Frank Stewart, a board member of the American Association of Blacks in Energy, says in a Huffington Post piece that state regulation plays an integral role in the new rush for underground resources. He says New York has spent about three years studying its natural gas development, addressing issues that that created controversy in places like Pennsylvania, where fracturing as a form of natural gas extraction drew serious criticism.
Stewart says New York's plan "includes a raft of new requirements for natural gas operators, from drinking water protection measures to disclosure of additives used in the hydraulic fracturing process." He says development of what the U.S. Energy Information Agency lists as a 100-year supply of natural gas is too important not to get it right.
For gas to sell as a successful alternative -- or as T. Boone Pickens calls it, "a bridge fuel" -- it must be safe.
Gas up 600,000 jobs
President Barack Obama has called for safe development of the nation's natural gas reserves. In his Blueprint for America -- issued about the time of the 2012 State of the Union -- he says shale gas development, according to independent estimates, will support more than 600,000 jobs.
Obama, speaking before United Parcel Service workers in Nevada, called the United States the Saudi Arabia of natural gas. He said tapping the nations reserves could "power our cars and our homes and our factories in a cleaner and cheaper way," writes Christi Parsons of the Los Angeles Times.
Obama's goals include proposing new incentives for medium- and heavy-duty trucks that run on natural gas or other alternative fuels. He's also engaged the Advanced Research Projects Agency – Energy, known simply as ARPA-E, to work with the country’s "brightest scientists, engineers and entrepreneurs to find ways to harness our abundant supplies of domestic natural gas to lessen our dependence of foreign oil for vehicles."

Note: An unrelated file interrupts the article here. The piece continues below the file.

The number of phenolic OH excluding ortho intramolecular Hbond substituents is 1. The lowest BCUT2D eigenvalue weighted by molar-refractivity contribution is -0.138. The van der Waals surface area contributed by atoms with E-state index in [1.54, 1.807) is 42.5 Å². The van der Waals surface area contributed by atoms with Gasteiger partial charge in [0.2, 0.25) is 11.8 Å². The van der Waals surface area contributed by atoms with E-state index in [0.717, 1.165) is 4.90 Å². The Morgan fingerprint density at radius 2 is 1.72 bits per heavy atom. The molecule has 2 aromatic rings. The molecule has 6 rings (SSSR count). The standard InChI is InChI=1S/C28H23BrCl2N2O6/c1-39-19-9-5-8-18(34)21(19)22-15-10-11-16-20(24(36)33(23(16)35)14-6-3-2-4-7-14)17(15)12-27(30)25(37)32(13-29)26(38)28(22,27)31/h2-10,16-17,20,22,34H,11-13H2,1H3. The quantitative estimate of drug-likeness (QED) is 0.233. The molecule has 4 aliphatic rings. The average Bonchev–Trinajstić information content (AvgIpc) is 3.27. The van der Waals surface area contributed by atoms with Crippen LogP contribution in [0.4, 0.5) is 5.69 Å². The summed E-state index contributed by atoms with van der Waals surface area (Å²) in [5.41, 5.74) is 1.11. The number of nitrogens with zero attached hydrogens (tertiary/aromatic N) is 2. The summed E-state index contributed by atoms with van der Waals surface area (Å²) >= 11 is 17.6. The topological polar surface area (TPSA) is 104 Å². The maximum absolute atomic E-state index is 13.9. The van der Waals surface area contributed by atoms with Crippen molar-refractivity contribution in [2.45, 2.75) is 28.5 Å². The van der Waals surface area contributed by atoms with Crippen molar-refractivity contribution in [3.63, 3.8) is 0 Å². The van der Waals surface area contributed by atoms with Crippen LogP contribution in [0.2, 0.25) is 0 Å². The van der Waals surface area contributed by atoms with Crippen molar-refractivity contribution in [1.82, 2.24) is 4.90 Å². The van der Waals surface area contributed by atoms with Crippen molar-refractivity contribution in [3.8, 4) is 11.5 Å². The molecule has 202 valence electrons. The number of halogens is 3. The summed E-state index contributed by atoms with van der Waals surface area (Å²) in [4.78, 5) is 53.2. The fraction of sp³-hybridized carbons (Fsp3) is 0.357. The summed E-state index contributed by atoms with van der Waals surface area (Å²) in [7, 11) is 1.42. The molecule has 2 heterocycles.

Innovate an old fuel source
Quite a bit is riding on the ability of American entrepreneurs to come up with solutions. And at least at the moment, encouragement is preferred by government over heavy-handed regulation. It's up to consumers to buy into the change.
Certainly natural gas will start looking good when truckers see it as a viable alternative. It costs about half as much as diesel.
At the Green Truck Summit in Indianapolis where Energy Secretary Steven Chu gave the keynote address, trends, efficiencies and alternative technologies received red-carpet treatment. CleanFUEL USA, a supplier of propane autogas delivery and engine systems, used the event as an opportunity to unveil its new liquid propane-injected engine technology developed with Frieghtliner. And some of the top experts in the country headed up a seminar about the future and potential of so-called gaseous fuels in the trucking industry.
Prognosis? It's excellent.
Building better trucks
And Obama, speaking at a Daimler truck plant in Mount Holly, N.C. where natural gas vehicles are built, lauded workers for their contributions to clean energy. "You're building better trucks," he said. "These trucks can save $15,000 a year."
Obama also said the United States must pursue a diversified approach to energy, explaining that a country that has 2 percent of the world's oil reserves but uses 20 percent of its supply must use less to lessen its dependence on foreign sources. He also announced an “all of the above” approach to assist adoption of alternative fuel technologies, reports Jeff Cobb of hybridcars.com.